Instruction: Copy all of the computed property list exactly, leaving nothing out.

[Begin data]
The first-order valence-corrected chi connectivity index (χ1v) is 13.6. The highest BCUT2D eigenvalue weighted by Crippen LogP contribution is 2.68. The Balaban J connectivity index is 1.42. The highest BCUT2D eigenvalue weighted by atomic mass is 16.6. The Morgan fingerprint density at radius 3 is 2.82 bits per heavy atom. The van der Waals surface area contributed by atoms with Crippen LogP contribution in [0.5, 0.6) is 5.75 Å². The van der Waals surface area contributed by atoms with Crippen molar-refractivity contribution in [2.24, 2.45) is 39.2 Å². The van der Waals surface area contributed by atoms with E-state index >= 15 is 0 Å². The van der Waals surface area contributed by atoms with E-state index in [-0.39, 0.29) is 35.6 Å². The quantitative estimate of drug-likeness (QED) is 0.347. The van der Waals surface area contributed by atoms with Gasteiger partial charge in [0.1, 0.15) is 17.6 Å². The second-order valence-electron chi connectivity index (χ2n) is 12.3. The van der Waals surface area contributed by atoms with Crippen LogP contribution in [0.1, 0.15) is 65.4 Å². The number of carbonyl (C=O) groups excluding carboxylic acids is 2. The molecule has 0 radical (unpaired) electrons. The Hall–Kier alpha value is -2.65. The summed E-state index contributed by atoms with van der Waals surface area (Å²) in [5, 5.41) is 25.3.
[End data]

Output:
The first-order valence-corrected chi connectivity index (χ1v) is 13.6. The highest BCUT2D eigenvalue weighted by Crippen LogP contribution is 2.68. The Balaban J connectivity index is 1.42. The highest BCUT2D eigenvalue weighted by atomic mass is 16.6. The Morgan fingerprint density at radius 3 is 2.82 bits per heavy atom. The van der Waals surface area contributed by atoms with Crippen LogP contribution in [0.5, 0.6) is 5.75 Å². The van der Waals surface area contributed by atoms with Crippen molar-refractivity contribution in [2.24, 2.45) is 39.2 Å². The van der Waals surface area contributed by atoms with E-state index >= 15 is 0 Å². The van der Waals surface area contributed by atoms with E-state index in [-0.39, 0.29) is 35.6 Å². The quantitative estimate of drug-likeness (QED) is 0.347. The van der Waals surface area contributed by atoms with Gasteiger partial charge in [0.1, 0.15) is 17.6 Å². The second-order valence-electron chi connectivity index (χ2n) is 12.3. The van der Waals surface area contributed by atoms with Crippen LogP contribution in [0.1, 0.15) is 65.4 Å². The number of carbonyl (C=O) groups excluding carboxylic acids is 2. The molecule has 0 radical (unpaired) electrons. The Hall–Kier alpha value is -2.65. The summed E-state index contributed by atoms with van der Waals surface area (Å²) in [5, 5.41) is 25.3.